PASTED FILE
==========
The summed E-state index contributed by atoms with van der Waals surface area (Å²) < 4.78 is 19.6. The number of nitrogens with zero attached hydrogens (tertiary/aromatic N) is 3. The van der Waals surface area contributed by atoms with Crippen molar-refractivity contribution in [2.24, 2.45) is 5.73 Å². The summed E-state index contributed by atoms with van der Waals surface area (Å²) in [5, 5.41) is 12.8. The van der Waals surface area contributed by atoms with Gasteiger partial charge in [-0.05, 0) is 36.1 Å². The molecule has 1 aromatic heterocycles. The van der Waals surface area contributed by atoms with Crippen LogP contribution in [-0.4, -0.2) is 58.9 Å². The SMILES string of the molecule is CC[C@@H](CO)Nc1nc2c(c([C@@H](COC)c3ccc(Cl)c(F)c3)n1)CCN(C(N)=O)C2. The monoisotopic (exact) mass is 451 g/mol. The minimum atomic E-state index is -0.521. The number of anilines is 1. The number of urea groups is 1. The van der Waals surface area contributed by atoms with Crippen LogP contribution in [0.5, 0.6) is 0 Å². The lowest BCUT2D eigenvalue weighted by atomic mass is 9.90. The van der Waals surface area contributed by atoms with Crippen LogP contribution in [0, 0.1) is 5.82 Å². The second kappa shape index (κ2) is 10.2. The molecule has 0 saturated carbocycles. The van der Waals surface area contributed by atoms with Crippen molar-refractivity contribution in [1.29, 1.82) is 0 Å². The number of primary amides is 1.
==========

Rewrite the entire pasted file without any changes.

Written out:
The summed E-state index contributed by atoms with van der Waals surface area (Å²) < 4.78 is 19.6. The number of nitrogens with zero attached hydrogens (tertiary/aromatic N) is 3. The van der Waals surface area contributed by atoms with Crippen molar-refractivity contribution in [2.24, 2.45) is 5.73 Å². The summed E-state index contributed by atoms with van der Waals surface area (Å²) in [5, 5.41) is 12.8. The van der Waals surface area contributed by atoms with Gasteiger partial charge in [-0.05, 0) is 36.1 Å². The molecule has 1 aromatic heterocycles. The van der Waals surface area contributed by atoms with Crippen LogP contribution in [-0.4, -0.2) is 58.9 Å². The SMILES string of the molecule is CC[C@@H](CO)Nc1nc2c(c([C@@H](COC)c3ccc(Cl)c(F)c3)n1)CCN(C(N)=O)C2. The monoisotopic (exact) mass is 451 g/mol. The minimum atomic E-state index is -0.521. The number of anilines is 1. The number of urea groups is 1. The van der Waals surface area contributed by atoms with Crippen LogP contribution in [0.5, 0.6) is 0 Å². The lowest BCUT2D eigenvalue weighted by atomic mass is 9.90. The van der Waals surface area contributed by atoms with Crippen LogP contribution in [0, 0.1) is 5.82 Å². The second kappa shape index (κ2) is 10.2. The molecule has 0 saturated carbocycles. The van der Waals surface area contributed by atoms with Crippen molar-refractivity contribution in [1.29, 1.82) is 0 Å². The number of primary amides is 1.